Google’s made all kinds of headlines with its investments in clean energy recently: $280 million for a California residential solar company, $55 million for a wind project in Kern County, more than $10 million for geothermal R&D projects, and $168 million for a massive solar farm in the California desert, just to name a few.

Photo: Cafe Foundation
A new move by the company seeks to address another kind of energy challenge: airplane fuel. The company has teamed up with NASA to sponsor the Green Flight Challenge, a competition to develop emissions-free aircraft.

The challenge? Build a plane that can fly at least 100 miles per hour and achieve the equivalent energy efficiency of 200 miles per gallon of fuel on a 200-mile flight.

Thirteen teams will be competing for $1.65 million in prizes, funded by NASA, including a $1.3 million grand prize. The competition will be held between September 25 and October 2 at Charles M. Schulz Sonoma County Airport, and is being organized by the CAFE Foundation, a non-profit devoted to aviation technology.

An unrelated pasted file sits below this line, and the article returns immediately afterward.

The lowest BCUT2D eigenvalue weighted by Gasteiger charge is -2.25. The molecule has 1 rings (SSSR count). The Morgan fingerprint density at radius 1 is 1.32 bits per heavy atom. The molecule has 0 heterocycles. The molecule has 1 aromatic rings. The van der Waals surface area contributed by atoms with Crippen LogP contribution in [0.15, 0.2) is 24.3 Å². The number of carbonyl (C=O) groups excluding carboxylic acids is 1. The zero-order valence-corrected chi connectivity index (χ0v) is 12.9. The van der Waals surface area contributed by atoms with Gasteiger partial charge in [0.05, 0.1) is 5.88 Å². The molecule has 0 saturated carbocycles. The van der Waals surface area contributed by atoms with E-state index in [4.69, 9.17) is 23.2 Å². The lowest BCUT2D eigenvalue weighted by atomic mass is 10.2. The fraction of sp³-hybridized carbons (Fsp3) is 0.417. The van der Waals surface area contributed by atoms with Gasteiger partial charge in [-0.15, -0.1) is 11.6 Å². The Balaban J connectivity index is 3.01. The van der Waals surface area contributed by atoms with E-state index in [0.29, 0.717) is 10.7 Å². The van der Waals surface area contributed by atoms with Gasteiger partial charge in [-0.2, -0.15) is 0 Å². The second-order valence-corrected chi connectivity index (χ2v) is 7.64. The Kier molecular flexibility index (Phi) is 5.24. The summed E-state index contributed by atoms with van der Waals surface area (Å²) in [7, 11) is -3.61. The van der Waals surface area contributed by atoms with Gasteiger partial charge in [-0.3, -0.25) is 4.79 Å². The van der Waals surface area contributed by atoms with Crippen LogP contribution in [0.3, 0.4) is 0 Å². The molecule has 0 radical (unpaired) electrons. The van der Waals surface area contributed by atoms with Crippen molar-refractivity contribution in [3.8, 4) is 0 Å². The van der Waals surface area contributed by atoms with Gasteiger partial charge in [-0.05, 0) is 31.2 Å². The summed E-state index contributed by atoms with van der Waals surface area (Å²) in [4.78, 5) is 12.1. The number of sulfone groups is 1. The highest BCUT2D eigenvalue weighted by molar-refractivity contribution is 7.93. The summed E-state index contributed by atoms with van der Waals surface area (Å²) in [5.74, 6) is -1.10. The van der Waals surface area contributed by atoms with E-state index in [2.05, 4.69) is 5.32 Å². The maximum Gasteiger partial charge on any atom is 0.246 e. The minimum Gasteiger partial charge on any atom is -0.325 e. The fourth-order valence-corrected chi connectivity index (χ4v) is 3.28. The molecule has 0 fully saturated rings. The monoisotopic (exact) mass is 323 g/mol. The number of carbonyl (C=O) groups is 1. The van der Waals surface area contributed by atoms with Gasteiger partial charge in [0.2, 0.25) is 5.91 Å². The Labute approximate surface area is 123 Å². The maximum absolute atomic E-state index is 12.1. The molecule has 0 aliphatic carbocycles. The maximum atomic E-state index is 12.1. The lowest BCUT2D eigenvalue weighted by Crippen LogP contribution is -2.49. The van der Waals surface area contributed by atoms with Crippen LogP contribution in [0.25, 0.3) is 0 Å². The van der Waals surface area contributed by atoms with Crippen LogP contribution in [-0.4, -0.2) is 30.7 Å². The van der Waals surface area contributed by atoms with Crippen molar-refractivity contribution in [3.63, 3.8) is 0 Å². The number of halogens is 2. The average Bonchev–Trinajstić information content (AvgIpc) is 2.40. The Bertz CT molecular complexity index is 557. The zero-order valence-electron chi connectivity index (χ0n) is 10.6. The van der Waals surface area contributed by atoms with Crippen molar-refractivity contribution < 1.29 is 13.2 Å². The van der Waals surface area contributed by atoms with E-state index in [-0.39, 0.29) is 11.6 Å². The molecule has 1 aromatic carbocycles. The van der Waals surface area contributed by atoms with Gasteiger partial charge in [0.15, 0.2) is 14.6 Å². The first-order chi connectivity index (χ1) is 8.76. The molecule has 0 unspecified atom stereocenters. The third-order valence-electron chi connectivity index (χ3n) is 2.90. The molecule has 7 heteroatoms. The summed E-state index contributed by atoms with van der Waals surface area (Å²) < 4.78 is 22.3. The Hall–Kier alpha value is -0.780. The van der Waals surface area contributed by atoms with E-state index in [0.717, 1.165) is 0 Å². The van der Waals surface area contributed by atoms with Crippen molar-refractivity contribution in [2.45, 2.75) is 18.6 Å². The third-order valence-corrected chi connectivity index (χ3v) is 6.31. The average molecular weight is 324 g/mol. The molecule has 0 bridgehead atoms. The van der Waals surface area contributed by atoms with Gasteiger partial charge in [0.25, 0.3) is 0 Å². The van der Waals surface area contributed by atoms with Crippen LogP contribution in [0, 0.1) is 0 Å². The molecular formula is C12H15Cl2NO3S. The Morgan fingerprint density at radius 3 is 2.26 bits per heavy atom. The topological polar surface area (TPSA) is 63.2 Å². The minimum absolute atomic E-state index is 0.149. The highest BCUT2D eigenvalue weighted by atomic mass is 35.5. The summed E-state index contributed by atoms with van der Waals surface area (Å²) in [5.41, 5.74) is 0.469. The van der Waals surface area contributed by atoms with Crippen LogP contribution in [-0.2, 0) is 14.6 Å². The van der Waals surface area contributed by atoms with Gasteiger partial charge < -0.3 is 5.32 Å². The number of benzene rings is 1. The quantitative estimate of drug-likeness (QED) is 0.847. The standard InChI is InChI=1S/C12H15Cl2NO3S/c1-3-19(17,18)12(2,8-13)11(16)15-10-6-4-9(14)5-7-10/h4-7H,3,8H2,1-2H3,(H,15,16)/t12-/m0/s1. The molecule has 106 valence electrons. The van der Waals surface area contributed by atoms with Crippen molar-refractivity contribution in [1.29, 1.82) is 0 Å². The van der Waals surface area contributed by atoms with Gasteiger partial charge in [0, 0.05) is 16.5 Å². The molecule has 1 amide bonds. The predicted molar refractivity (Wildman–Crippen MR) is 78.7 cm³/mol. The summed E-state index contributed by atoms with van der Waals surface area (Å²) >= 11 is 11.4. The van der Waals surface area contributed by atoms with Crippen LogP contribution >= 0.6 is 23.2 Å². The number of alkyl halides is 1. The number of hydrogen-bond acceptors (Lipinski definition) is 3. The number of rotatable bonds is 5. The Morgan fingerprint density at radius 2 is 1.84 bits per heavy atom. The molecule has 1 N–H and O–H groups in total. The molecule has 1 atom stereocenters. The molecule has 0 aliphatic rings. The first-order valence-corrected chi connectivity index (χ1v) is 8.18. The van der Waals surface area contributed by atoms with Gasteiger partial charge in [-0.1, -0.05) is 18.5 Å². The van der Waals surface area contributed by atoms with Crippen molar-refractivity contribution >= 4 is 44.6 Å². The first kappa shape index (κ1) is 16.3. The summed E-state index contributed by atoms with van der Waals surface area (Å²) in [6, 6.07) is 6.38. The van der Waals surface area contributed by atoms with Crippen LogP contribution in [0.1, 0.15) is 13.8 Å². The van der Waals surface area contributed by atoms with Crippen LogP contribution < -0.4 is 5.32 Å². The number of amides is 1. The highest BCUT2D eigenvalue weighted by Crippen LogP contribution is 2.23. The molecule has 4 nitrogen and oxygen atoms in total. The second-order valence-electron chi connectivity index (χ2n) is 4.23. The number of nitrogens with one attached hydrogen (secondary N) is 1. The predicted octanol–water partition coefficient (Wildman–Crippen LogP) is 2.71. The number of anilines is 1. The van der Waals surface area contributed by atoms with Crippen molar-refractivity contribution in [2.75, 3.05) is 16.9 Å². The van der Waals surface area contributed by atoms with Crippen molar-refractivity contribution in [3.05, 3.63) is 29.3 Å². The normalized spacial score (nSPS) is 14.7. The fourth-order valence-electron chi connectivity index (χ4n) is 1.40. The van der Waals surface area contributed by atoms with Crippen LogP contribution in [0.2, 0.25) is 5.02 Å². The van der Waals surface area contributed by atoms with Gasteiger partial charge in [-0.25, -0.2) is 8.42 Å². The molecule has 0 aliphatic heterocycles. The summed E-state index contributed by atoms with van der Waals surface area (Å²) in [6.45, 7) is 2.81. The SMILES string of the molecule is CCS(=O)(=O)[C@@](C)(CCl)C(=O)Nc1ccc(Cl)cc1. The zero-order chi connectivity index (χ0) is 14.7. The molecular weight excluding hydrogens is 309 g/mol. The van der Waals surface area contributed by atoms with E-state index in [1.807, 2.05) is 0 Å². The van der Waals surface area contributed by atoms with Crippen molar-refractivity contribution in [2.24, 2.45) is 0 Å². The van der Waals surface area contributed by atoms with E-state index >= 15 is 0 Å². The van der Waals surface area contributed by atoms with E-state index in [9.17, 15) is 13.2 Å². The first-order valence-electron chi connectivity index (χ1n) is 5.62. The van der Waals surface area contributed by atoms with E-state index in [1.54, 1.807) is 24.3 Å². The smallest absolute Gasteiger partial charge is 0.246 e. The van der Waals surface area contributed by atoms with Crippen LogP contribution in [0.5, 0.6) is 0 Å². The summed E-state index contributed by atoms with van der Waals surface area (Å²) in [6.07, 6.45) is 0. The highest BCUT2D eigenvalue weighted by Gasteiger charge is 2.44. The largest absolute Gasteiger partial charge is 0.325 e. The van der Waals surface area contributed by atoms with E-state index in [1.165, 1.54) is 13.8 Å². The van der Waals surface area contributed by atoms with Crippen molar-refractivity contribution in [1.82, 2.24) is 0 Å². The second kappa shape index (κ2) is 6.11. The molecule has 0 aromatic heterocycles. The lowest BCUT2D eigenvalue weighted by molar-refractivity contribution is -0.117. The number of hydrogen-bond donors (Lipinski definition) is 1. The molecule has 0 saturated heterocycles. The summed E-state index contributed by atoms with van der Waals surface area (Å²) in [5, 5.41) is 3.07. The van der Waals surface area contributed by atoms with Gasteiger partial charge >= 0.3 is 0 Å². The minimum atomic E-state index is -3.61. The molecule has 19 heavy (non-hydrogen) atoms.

From the CAFE Foundation press release:

The electric aircraft in the competition will demonstrate for the first time that practical, emission-free cross-country flight is possible. Their batteries will be recharged using clean geo-thermal based electricity from The Geysers geo-thermal fields in the Mayacama Mountains North of Santa Rosa. This recharging will occur at the CAFE Flight Test Center’s first-ever Electric Aircraft Charging Station sponsored by Google.

The public will have a chance to check out all of the competing aircraft at Moffett Field–NASA Ames Research Center in Mountain View on October 3, 2011.

Airplanes account for about three percent of the United States’ total greenhouse emissions, according to the Environmental Protection Agency, and, according to the Federal Aviation Administration, greenhouse gas emissions from domestic aircraft are expected to increase 60 percent by 2025 and worldwide emissions of carbon dioxide from aircraft engines will more than triple by mid-century.

Gretchen Weber is the Multimedia Producer of Climate Watch.

Sponsored by

Become a KQED sponsor